Syncope in a Patient With Spindle Cell Sarcoma of the Main Pulmonary Artery
A 44-year-old man was hospitalized after a syncopal episode. A thrill and loud systolic ejection murmur were present over the left border of the sternum. A 12-lead ECG and chest x-rays were normal. A 2D echocardiogram and Doppler studies documented normal cardiac chambers and a peak systolic pulmonary transvalvular gradient of 80 mm Hg. Biplane right ventriculography revealed a large mobile mass in the main pulmonary artery extending into the right ventricular outflow tract (Figure 1⇓). Cardiac MRI showed the mass within the same area (Figure 2⇓ and Figure⇓ I, which can be found at www.circulationaha.org). The patient underwent surgical resection of a large tumor in the main pulmonary artery (Figure 3⇓). The tumor extended into the right pulmonary artery. The pulmonary valve was replaced with a homograft, and an endarterectomy of the main and right pulmonary arteries was accomplished. Histological examination revealed a spindle cell sarcoma (Figures 4⇓ and 5⇓). The patient remained asymptomatic and had no cardiac murmurs 8 months after surgery.1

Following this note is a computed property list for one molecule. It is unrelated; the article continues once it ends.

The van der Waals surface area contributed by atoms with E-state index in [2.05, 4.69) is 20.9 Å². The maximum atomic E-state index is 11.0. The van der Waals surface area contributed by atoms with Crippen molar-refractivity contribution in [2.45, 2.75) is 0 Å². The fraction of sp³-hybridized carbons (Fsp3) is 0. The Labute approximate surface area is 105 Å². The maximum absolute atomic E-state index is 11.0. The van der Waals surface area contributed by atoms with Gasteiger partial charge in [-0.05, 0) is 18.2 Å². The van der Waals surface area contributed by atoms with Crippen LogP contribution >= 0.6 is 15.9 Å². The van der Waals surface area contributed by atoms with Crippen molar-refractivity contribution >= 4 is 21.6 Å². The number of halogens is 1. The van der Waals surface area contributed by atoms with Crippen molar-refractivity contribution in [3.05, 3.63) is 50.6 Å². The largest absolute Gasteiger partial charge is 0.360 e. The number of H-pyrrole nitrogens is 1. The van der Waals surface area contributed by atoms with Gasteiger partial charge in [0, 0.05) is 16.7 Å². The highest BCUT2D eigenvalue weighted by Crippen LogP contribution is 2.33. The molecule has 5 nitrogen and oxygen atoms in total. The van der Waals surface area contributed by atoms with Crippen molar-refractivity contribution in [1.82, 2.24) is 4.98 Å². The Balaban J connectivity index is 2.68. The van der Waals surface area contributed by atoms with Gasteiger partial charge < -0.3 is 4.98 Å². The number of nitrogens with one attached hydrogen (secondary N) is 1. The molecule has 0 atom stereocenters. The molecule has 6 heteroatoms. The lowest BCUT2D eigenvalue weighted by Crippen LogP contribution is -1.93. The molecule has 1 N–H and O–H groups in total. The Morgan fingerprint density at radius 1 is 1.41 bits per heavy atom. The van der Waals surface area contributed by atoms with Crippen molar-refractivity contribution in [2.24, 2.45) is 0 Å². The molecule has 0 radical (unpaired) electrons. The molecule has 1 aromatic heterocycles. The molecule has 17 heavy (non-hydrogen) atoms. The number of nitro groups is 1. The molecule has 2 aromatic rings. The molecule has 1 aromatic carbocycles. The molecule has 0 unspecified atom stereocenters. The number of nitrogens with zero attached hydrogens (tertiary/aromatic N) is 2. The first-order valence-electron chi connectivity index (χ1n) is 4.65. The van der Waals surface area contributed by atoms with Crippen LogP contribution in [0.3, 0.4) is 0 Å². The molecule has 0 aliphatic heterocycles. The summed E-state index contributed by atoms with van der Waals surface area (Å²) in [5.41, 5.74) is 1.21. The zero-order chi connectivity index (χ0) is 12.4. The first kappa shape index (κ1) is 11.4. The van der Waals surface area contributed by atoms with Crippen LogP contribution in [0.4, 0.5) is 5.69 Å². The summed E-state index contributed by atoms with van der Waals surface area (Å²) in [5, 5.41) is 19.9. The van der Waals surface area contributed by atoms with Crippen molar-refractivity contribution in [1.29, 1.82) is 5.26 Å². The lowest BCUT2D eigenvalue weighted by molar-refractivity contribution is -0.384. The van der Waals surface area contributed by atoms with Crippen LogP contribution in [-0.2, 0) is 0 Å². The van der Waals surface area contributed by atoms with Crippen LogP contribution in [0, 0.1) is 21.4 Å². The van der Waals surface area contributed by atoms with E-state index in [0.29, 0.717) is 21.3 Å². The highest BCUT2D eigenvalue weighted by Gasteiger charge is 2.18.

Figure⇓ I is a cine image and can be found Online at www.circulationaha.org.
- Copyright © 2001 by American Heart Association